If you don’t have access to a 401(k) at work, you can still save for retirement through an IRA. Unfortunately, you can only save $5500 a year instead of $18,500. You can actually have both if you want. This account also lowers your taxable income just like the 401(k). You can take your extra Christmas cash and put it in an IRA if you wanted to. For someone who freelances or hasn’t settled into a career yet, an IRA could be a great investment option. An IRA might also be appealing if your employer sponsored retirement account doesn’t have many low cost options. That is, if there are many fees involved in the 401(k) account, you might want to contribute the maximum $5500 to your IRA first then save more in the work account. It all depends on your situation.

8. Roth IRA (individual retirement account)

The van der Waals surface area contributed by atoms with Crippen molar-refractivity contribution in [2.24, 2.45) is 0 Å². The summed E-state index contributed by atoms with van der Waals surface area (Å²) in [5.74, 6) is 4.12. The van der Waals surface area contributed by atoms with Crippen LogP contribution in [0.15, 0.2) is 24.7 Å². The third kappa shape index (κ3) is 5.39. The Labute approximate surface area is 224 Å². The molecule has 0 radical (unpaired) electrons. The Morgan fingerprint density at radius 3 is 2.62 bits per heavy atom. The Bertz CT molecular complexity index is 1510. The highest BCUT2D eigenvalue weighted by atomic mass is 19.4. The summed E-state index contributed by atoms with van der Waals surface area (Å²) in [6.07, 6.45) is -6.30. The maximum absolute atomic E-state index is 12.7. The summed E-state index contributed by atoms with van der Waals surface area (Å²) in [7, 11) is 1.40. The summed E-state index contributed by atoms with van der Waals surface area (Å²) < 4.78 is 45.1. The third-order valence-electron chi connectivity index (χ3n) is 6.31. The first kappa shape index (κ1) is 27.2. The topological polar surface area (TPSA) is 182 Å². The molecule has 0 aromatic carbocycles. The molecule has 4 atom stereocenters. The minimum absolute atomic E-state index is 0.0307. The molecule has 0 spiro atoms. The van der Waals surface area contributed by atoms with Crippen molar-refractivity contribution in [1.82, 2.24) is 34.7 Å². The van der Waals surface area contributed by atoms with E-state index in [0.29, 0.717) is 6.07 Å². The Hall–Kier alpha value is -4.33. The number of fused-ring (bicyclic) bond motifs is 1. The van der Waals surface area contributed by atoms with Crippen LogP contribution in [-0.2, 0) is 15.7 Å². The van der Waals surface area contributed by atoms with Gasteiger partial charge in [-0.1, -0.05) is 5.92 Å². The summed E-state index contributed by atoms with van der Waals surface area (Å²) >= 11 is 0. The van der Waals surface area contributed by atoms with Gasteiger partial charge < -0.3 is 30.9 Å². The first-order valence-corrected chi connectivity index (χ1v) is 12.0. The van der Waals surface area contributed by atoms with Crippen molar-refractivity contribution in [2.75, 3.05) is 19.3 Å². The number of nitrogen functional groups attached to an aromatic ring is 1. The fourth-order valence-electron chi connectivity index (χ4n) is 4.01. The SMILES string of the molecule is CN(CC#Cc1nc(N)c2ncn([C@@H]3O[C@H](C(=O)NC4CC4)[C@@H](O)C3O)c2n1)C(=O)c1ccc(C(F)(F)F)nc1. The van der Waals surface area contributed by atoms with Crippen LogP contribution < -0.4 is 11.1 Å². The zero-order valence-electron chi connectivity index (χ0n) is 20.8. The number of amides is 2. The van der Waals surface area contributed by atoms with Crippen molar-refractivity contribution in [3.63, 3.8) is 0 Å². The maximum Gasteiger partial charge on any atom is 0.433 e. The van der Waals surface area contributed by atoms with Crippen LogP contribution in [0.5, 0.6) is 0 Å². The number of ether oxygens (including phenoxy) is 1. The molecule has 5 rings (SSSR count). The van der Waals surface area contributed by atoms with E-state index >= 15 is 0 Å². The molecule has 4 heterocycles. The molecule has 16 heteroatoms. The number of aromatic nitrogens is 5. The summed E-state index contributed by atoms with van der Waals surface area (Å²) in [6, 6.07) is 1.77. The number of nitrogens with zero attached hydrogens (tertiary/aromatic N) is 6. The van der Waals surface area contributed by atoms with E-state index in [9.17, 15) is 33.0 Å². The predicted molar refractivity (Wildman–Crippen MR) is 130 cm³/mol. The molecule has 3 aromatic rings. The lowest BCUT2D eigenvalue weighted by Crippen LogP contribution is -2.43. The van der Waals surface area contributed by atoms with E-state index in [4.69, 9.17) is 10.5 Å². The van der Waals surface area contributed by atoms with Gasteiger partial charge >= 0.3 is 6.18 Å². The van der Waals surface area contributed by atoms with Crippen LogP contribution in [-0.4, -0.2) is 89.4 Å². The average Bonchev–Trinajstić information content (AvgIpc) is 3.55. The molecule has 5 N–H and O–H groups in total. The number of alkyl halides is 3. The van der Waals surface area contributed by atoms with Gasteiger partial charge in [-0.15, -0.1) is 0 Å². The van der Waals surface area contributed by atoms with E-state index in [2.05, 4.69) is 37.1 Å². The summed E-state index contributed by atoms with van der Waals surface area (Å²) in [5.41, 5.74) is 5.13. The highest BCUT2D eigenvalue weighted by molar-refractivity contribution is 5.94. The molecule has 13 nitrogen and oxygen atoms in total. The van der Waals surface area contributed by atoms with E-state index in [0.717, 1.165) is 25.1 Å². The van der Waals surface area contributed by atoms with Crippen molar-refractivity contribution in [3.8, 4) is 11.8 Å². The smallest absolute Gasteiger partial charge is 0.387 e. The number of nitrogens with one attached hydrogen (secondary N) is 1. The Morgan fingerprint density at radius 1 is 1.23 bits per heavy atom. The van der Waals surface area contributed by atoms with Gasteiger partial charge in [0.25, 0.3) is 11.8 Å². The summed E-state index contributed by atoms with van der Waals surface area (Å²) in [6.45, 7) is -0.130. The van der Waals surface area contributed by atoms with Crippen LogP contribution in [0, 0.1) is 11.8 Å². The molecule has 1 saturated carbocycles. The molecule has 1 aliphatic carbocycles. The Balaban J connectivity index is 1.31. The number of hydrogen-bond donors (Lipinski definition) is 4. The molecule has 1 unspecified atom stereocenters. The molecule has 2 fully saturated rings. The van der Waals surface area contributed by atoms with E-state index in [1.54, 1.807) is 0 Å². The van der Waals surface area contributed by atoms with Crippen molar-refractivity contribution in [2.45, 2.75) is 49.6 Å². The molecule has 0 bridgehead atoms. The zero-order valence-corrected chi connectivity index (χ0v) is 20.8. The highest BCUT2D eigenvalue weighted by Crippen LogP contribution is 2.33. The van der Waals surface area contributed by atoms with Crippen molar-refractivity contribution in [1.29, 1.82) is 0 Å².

Man, I wish I had opened one of these when I was 18 like someone told me to. A Roth IRA has a different tax advantage than all the other retirement accounts discussed so far. Instead of lowering how much you owe in taxes now, you use money you’ve already paid tax on to fill this account. But you don’t have to pay any taxes on the growth years and years from now when you actually retire. If you are in the 10% or the (new) 12% bracket now, a Roth IRA is ideal for you because you have the potential to be in the 22% or 24% tax bracket when you retire. You are essentially avoiding an additional 10% of taxes on this money by paying the taxes today. Even if you think you might never get into the 22% tax bracket, a Roth IRA is a great account to have in your line up of personal finance tools. Definitely use your Christmas Cash to fund a Roth IRA. I’ll be opening mine in the next two months. I took some bad advice by not opening a Roth two years ago, thinking there was no advantage to having it at this point. But I am still in a low tax bracket and I still have 30 – 40 years to let money grow completely tax free. After 5 years of opening a Roth IRA, you are allowed to take out any contributions you’ve made without penalty. It can be a back up emergency fund if you need it to be. You just can’t touch the growth until you are 59.5.